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Modellers of biological, ecological, and environmental systems cannot take for granted the maxim 'simple means general means good'. We argue here that viewing simple models as the main way to achieve generality may be an obstacle to the progress of ecological research. We show how complex models can be both desirable and general, and how simple and complex(More)
What are the origins of the epistemological difficulties concerning representation? How have philosophers of science studying models and representation reacted to these difficulties? How else might scientific models be approached if not representationally? In addressing such questions, Models as Epistemic Artefacts: Toward a Non-Representationalist Account(More)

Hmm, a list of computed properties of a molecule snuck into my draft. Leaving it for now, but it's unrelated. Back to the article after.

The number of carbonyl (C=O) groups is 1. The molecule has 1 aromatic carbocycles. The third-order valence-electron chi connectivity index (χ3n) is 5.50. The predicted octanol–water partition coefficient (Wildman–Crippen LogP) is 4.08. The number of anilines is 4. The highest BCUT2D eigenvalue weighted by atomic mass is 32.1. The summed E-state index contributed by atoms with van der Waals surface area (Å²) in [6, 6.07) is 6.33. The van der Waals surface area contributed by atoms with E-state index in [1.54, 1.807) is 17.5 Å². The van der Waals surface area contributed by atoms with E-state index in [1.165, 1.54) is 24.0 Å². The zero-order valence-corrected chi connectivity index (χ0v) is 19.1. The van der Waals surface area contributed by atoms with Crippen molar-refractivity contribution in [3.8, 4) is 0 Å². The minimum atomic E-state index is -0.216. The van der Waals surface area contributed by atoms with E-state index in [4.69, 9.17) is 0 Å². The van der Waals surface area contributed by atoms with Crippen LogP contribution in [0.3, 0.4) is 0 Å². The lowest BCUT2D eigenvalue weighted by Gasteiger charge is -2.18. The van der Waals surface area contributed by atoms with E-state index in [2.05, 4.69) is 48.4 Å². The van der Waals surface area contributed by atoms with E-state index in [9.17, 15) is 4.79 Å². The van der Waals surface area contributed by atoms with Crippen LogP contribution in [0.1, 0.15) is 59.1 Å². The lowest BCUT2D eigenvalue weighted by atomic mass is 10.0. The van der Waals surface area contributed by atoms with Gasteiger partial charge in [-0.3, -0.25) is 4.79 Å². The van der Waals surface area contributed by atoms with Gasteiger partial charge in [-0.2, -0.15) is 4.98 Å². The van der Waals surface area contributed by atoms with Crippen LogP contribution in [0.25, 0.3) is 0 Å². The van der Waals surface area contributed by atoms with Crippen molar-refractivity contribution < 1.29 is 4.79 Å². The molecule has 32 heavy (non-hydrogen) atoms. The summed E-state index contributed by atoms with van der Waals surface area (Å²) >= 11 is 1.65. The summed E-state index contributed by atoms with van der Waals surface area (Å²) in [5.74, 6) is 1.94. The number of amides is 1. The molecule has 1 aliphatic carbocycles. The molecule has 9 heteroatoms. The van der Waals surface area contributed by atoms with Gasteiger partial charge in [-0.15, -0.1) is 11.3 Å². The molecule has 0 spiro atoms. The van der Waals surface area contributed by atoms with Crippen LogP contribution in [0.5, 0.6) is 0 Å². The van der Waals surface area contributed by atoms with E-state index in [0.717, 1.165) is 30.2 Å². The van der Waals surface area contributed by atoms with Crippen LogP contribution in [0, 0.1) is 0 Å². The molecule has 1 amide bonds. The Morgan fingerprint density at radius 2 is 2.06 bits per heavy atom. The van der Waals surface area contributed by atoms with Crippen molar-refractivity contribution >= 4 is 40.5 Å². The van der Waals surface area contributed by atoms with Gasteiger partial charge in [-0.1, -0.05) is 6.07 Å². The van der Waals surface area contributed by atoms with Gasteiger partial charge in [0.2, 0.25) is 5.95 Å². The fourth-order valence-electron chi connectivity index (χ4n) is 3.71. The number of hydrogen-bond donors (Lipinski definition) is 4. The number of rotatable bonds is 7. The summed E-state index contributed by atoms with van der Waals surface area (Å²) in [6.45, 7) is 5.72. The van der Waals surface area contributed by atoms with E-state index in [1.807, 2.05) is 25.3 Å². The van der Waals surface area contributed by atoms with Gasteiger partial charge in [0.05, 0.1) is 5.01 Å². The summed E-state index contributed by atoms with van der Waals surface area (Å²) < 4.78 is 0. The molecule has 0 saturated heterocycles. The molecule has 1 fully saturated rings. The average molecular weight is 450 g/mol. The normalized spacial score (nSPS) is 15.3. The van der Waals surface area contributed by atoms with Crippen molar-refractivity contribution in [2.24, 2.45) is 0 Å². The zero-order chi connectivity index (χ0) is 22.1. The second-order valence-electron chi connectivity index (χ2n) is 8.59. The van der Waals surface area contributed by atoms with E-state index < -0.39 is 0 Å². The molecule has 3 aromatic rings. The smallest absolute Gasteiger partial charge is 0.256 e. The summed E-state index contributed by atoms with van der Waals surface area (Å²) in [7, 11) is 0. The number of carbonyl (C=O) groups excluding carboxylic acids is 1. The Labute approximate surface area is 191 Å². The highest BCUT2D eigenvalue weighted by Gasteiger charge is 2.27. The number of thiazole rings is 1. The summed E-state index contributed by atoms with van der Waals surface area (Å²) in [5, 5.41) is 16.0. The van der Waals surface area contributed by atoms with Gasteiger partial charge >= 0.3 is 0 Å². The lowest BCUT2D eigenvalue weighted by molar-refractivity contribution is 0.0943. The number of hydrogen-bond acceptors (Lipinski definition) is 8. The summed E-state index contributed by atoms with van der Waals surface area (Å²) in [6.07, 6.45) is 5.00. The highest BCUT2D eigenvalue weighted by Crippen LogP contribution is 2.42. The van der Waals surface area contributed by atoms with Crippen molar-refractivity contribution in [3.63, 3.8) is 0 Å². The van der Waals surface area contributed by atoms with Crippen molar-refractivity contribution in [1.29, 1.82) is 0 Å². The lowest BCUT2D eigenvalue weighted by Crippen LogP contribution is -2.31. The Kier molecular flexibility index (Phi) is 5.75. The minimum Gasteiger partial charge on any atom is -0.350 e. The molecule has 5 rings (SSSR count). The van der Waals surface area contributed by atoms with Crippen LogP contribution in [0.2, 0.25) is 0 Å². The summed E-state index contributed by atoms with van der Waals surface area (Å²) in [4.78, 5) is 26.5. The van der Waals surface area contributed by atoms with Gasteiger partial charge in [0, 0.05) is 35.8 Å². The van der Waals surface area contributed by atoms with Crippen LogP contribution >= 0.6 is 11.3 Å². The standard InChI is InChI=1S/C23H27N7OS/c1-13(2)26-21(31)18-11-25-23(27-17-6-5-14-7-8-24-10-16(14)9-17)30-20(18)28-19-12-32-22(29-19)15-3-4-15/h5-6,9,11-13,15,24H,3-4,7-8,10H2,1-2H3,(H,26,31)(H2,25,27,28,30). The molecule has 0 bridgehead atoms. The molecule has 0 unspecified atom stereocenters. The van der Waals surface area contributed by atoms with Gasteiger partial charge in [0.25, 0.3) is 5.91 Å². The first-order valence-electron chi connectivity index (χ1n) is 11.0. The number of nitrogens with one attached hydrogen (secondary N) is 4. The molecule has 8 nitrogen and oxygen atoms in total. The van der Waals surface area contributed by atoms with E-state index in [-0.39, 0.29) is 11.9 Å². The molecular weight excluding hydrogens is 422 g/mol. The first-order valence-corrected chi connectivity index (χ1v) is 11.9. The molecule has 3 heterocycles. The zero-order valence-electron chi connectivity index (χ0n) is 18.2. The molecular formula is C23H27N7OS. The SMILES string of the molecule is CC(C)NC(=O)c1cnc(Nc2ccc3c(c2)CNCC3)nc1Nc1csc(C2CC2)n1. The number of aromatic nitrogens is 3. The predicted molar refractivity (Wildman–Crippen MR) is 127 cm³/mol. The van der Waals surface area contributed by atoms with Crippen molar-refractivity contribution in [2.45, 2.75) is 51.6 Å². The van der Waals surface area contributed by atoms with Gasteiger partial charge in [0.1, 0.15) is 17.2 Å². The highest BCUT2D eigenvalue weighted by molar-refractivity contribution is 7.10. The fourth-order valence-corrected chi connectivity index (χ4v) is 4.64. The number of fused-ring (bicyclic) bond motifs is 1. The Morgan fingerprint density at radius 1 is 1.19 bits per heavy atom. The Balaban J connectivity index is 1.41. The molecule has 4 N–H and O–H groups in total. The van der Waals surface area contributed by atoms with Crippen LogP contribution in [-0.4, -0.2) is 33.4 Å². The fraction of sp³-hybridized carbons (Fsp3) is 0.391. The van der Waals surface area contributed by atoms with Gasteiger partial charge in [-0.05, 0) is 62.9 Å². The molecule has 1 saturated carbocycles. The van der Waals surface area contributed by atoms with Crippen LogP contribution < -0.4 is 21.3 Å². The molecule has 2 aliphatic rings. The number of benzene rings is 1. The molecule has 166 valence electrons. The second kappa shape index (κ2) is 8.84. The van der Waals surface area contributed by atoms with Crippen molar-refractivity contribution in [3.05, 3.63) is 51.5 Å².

We develop a framework for discussing the degree of conceptual autonomy of natural and artificial agents. We claim that aspects related to learning and communication necessitate adaptive agents that are partially autonomous. We demonstrate how partial conceptual autonomy can be obtained through a self-organization process. The input for the agents consists(More)
In this article we approach neural networks as computational templates that travel across various sciences. Traditionally, it has been thought that models are primarily models of some target systems: they are assumed to represent partially or completely their target systems. We argue, instead, that many computational models cannot easily be conceived of in(More)
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